More chiropractic shenanigans

March 5, 2017 • 1:15 pm

I don’t think I’ve ever been so besieged by newbie commenters as I have by chiropractors and their acolytes over the last several days. After I posted a few times on that form of quackery (here, here, here, and here), I’ve had chiropractors, students in chiropractic school, and even chiropactors’ wives try to comment on this site showing me how badly wrong I’ve gone. Chiropractic, they say, effects “miracle” cures. I’ve posted a few of their beefs, but they’re getting repetitive and tiresome, and they’re easily refuted. Here are a few of the common responses, which I’ll let readers deal with since they’re no-brainers (I can’t resist a few parenthetical comments):

  • Chiropractic is perfectly safe, and the cases of damage are overrated.
  • Scientific medicine is much more dangerous, with a higher number of deaths resulting after medical treatment (but the quacks don’t distinguish proper treatment that doesn’t work from medical malpractice).
  • Along those lines, one commenter said, “More people die from medical Drs. And from prescribed medicine than from a Chiropractor.” Probably true, but there are two good reasons, both obvious.
  • Malpractice insurance is higher for chiropractors than for real doctors (Duhhh!)
  • Chiropractic can cure bad lower backs (The evidence is weak at best, and it’s cheaper and better to see a physical therapist. And of course chiropractors usually claim to cure far more than bad backs, not to mention that they usually make you sign up for a long expensive course of treatment, which wouldn’t happen with a physical therapist.)
  • Doctors get people addicted to medications like pain medicine. (Ummmm. . .  is it the doctors’ fault? And many people get pain meds illegally.)
  • Chiropractors can be a good “first responder”. AS one chiro had the temerity to write, “We are primary care providers, which means we have to be able to differentially diagnose and recognize when things are life threatening and when patients need to be referred and where to.” Pro-tip: NEVER use a chiropractor as your primary care “provider”. Use a real doctor, an M.D.!

But enough; I’m tiring of these people and their refuted claims. The fact that I’m suddenly inundated by would-be commenters suggest that they’re communicating with each other, saying, “Go after that Coyne guy.” But as one of my friends said when I called chiropractors “quacks”, “That is an insult to ducks!” (Besides, ducks never present inflated bills. I’ll be here all week, folks.)

Oh, one more comment before I get to the comic at hand: I haven’t heard back from the Cincinnati Zoo after I wrote them (twice) asking for an explanation of why they used a chiropractor trained on humans to adjust the cervical vertebrae of a baby tiger. I doubt they’ll ever respond.

And the comic: over at Daryl Cunningham Investigates, you can see a comic-strip version about the history and practice of chiropractic “medicine”. The strip is pretty, but the story isn’t; I’ll give just a few panels from the long but engaging strip:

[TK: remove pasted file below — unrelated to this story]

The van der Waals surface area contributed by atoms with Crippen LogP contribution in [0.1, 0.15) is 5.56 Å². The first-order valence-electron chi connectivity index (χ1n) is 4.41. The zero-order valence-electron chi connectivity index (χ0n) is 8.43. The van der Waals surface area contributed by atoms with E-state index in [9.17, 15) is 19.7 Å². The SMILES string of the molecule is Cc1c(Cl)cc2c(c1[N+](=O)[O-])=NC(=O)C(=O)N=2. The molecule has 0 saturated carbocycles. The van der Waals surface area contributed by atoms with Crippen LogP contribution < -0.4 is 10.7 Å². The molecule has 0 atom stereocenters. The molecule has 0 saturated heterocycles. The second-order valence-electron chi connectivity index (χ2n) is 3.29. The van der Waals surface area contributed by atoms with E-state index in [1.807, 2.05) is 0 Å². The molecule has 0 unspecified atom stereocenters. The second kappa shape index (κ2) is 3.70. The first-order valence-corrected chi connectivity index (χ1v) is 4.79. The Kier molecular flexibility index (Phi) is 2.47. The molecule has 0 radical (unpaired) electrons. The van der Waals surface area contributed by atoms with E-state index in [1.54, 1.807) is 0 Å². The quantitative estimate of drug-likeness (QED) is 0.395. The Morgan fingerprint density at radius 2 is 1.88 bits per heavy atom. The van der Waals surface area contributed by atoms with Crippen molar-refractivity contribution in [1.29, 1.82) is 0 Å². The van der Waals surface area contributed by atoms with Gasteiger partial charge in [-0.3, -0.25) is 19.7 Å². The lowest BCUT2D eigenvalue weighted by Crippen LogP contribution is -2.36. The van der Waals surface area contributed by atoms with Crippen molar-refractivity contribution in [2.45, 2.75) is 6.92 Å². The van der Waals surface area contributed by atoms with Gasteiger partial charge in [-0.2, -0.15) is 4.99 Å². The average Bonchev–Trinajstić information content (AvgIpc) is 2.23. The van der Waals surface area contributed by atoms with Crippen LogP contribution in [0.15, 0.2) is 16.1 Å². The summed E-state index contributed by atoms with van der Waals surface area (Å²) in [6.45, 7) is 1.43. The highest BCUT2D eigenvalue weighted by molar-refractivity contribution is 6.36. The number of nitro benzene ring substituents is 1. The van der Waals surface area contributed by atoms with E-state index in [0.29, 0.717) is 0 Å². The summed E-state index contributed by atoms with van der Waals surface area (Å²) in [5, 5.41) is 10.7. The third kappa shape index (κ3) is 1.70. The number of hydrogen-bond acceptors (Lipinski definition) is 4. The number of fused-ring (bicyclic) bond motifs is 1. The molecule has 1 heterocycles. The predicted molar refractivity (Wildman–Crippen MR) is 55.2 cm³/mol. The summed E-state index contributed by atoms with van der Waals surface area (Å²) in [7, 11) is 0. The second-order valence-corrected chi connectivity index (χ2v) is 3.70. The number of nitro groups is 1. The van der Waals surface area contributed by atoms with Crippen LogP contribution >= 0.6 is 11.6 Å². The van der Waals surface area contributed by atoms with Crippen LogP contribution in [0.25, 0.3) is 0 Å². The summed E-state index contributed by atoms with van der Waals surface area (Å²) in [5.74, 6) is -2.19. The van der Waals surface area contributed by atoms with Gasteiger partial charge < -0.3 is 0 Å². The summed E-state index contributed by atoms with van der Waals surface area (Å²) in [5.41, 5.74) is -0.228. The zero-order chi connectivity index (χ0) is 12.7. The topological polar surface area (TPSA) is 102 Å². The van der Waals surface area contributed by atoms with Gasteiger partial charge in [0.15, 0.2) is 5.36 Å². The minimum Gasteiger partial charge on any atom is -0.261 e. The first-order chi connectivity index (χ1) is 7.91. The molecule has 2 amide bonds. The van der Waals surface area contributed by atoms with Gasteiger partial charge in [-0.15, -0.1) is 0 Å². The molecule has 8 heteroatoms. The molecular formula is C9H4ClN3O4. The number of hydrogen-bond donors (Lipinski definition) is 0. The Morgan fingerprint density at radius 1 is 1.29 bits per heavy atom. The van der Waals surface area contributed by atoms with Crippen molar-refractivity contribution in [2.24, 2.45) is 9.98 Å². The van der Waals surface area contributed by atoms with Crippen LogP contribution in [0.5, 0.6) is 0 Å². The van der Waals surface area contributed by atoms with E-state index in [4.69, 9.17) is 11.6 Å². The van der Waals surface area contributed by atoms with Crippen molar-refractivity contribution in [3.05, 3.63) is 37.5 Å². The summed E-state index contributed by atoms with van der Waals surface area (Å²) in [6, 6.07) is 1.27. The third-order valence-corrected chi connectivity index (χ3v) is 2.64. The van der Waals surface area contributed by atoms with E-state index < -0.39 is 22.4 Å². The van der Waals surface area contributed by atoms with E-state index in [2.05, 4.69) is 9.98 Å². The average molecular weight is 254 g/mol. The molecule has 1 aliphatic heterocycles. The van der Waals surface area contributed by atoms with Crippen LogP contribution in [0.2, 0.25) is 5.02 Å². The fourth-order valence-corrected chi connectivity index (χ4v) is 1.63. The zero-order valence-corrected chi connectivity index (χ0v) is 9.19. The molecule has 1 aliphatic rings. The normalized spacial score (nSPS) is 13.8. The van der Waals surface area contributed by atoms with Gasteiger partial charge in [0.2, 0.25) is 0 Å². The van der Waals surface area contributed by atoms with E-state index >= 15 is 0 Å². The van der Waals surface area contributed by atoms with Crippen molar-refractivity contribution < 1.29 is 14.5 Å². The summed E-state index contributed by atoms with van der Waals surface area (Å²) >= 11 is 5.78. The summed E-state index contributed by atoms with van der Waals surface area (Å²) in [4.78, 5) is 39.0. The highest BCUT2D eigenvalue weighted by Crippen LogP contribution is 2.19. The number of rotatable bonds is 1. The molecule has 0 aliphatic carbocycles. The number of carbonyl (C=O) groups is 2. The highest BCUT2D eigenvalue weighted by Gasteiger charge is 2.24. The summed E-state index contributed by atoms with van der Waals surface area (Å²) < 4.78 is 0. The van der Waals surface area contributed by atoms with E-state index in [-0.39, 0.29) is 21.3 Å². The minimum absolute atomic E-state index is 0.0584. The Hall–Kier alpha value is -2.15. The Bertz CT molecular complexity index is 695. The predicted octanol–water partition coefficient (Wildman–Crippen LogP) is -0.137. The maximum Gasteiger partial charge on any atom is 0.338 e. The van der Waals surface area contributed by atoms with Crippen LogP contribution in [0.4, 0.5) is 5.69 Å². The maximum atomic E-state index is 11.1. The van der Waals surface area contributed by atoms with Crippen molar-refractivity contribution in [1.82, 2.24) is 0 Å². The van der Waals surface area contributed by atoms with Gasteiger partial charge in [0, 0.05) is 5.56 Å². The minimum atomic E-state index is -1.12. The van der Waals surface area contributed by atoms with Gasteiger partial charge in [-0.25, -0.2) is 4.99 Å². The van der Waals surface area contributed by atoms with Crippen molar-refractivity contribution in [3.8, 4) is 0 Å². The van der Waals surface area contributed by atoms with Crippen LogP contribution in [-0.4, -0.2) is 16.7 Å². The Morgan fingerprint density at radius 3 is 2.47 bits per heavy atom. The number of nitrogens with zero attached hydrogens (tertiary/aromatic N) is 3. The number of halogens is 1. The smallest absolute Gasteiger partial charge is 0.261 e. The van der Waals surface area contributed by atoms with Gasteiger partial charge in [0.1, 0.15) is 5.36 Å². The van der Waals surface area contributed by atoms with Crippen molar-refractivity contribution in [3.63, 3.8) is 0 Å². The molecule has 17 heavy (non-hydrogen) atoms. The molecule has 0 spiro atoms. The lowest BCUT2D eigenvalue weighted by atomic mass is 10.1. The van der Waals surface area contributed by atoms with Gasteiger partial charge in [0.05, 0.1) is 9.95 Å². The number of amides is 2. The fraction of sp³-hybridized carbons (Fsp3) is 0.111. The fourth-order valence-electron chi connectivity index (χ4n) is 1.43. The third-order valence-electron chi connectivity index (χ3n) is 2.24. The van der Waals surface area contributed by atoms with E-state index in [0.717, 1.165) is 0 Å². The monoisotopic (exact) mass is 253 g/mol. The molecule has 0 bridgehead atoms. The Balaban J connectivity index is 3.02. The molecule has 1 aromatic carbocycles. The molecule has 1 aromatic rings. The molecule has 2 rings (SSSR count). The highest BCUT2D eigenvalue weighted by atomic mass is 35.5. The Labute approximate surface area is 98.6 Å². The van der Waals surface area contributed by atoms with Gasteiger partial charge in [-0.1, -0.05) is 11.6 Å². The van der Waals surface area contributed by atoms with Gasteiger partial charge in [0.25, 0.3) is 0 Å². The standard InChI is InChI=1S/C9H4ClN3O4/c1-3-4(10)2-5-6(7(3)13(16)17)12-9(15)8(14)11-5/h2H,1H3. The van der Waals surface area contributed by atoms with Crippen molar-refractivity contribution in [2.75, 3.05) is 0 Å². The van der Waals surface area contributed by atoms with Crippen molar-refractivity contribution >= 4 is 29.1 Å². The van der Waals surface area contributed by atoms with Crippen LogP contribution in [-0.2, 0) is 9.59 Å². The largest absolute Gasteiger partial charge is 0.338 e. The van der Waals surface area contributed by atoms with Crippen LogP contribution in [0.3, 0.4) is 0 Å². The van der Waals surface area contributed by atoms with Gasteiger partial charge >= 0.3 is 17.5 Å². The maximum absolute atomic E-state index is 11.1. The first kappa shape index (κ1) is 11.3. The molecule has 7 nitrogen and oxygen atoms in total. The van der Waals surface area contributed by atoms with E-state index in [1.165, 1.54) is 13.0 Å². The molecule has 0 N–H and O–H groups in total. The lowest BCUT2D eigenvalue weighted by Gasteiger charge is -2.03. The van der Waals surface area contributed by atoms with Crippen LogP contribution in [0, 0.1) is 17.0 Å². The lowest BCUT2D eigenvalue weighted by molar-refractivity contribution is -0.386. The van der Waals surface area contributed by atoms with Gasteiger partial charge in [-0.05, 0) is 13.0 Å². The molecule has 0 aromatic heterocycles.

6058346125_d7930e02dc_z 6058893840_cd60ed864a_zand (remember that many chiros are anti-vaxxers):
6058891364_7cf79baee9_z 6058343415_7b005aa66a_z

Now I’m going to be even more inundated with outraged chiropractors, their wives, and their students. To which I say, “Come at me, bro!” but don’t expect that I’m going to publicize quackery on this site. You’ll see me do that when I start saying that creationists are right, for the scientific basis of chiropractic is about as sound as that of creationism.

65 thoughts on “More chiropractic shenanigans

  1. I had a good friend who swore by her chiropractor. A few years ago she kept having back pain, and went to the chiro a couple of times a week. Finally her daughter talked her into going to a real doc, who did tests, including imaging, and my friend was found to have end-stage lung cancer. She died two weeks later. But hey, her chiropractor got rich, so who cares?

    1. Because there’s a connection between chiropractic and lung cancer? Talk about weak connections..

      1. Because if she’d gone to a medical doctor first, rather than wasting time with a chiropractor who apparently wasn’t relieving her back pain, her cancer might have been diagnosed at a more treatable stage.

      2. No, because if my friend had gone to a *real* doctor, she might have been correctly diagnosed and possibly would have lived longer. Sheesh.

  2. Fools and their money are soon parted. Shame it’s given to odious people like (most) chiropractors.

  3. The grain of truth in some of those comments is that *manipulative therapy* has been shown to be effective for some types of low back pain. Chiropractic is one form of manipulative therapy, but not the only one. The danger of chiropractic is the sheer volume of anti-scientific views that come bundled with narrowly defined evidence-based part.

    In 40 years of following the subject of health-fraud and quackery, I have learned to expect to find chiropractors on the wrong side of any issue. I routinely hear from my dental patients that their chiros have given them pseudoscientific advice on amalgam, flouride, materials, TMJ, x-rays, etc., etc., ad nauseam.

    The root of the problem is that chiropractic is, for all practical purposes, unregulated. Despite the window-dressing of regulatory boards, there is no clear definition of the boundaries of the profession that is based in evidence-based science, and in practice, chiros market themselves far beyond any actual training or competence.

    As modern medicine evolved into and through the 20th century, chiropractic was faced with the option of entering the science-based world and likely disappearing into the fields of physical and occupational therapy, or engaging in a turf-based, politically achieved retreat into pseudoscience. They chose the latter.